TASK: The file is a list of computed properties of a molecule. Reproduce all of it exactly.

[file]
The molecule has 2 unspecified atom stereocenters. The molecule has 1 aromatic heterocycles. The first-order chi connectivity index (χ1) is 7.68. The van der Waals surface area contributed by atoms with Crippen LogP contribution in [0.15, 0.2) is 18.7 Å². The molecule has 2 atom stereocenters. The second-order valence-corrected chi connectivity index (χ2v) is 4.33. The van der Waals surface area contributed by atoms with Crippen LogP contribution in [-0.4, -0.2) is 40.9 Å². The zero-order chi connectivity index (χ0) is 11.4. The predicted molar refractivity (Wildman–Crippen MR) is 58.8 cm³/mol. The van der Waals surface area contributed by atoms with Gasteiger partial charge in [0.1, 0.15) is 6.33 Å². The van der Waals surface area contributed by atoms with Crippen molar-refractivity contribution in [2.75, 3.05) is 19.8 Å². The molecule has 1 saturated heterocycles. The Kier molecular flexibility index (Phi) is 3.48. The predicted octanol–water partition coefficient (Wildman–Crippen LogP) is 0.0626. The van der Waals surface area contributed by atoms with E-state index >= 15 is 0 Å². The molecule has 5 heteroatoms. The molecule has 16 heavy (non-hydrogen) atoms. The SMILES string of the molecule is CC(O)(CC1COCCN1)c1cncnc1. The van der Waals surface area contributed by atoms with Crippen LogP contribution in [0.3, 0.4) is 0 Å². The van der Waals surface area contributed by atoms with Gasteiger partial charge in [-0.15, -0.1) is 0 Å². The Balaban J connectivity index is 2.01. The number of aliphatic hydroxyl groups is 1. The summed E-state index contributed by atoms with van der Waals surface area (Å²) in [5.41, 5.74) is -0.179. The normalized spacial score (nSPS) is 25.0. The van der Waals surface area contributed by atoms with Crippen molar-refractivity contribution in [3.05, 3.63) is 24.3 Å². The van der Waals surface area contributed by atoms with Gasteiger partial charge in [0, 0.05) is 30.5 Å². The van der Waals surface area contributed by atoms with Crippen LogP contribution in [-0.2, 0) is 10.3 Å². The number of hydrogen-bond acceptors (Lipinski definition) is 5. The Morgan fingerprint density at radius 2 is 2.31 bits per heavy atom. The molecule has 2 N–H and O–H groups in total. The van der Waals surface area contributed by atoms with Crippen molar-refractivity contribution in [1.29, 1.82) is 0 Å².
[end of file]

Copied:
The molecule has 2 unspecified atom stereocenters. The molecule has 1 aromatic heterocycles. The first-order chi connectivity index (χ1) is 7.68. The van der Waals surface area contributed by atoms with Crippen LogP contribution in [0.15, 0.2) is 18.7 Å². The molecule has 2 atom stereocenters. The second-order valence-corrected chi connectivity index (χ2v) is 4.33. The van der Waals surface area contributed by atoms with Crippen LogP contribution in [-0.4, -0.2) is 40.9 Å². The zero-order chi connectivity index (χ0) is 11.4. The predicted molar refractivity (Wildman–Crippen MR) is 58.8 cm³/mol. The van der Waals surface area contributed by atoms with Gasteiger partial charge in [0.1, 0.15) is 6.33 Å². The van der Waals surface area contributed by atoms with Crippen molar-refractivity contribution in [2.75, 3.05) is 19.8 Å². The molecule has 1 saturated heterocycles. The Kier molecular flexibility index (Phi) is 3.48. The predicted octanol–water partition coefficient (Wildman–Crippen LogP) is 0.0626. The van der Waals surface area contributed by atoms with E-state index >= 15 is 0 Å². The molecule has 5 heteroatoms. The molecule has 16 heavy (non-hydrogen) atoms. The SMILES string of the molecule is CC(O)(CC1COCCN1)c1cncnc1. The van der Waals surface area contributed by atoms with Crippen LogP contribution in [0.3, 0.4) is 0 Å². The van der Waals surface area contributed by atoms with Gasteiger partial charge in [-0.15, -0.1) is 0 Å². The Balaban J connectivity index is 2.01. The number of aliphatic hydroxyl groups is 1. The summed E-state index contributed by atoms with van der Waals surface area (Å²) in [5.41, 5.74) is -0.179. The normalized spacial score (nSPS) is 25.0. The van der Waals surface area contributed by atoms with Crippen molar-refractivity contribution in [3.05, 3.63) is 24.3 Å². The van der Waals surface area contributed by atoms with Gasteiger partial charge in [0, 0.05) is 30.5 Å². The van der Waals surface area contributed by atoms with Crippen LogP contribution in [-0.2, 0) is 10.3 Å². The number of hydrogen-bond acceptors (Lipinski definition) is 5. The Morgan fingerprint density at radius 2 is 2.31 bits per heavy atom. The molecule has 2 N–H and O–H groups in total. The van der Waals surface area contributed by atoms with Crippen molar-refractivity contribution in [1.29, 1.82) is 0 Å².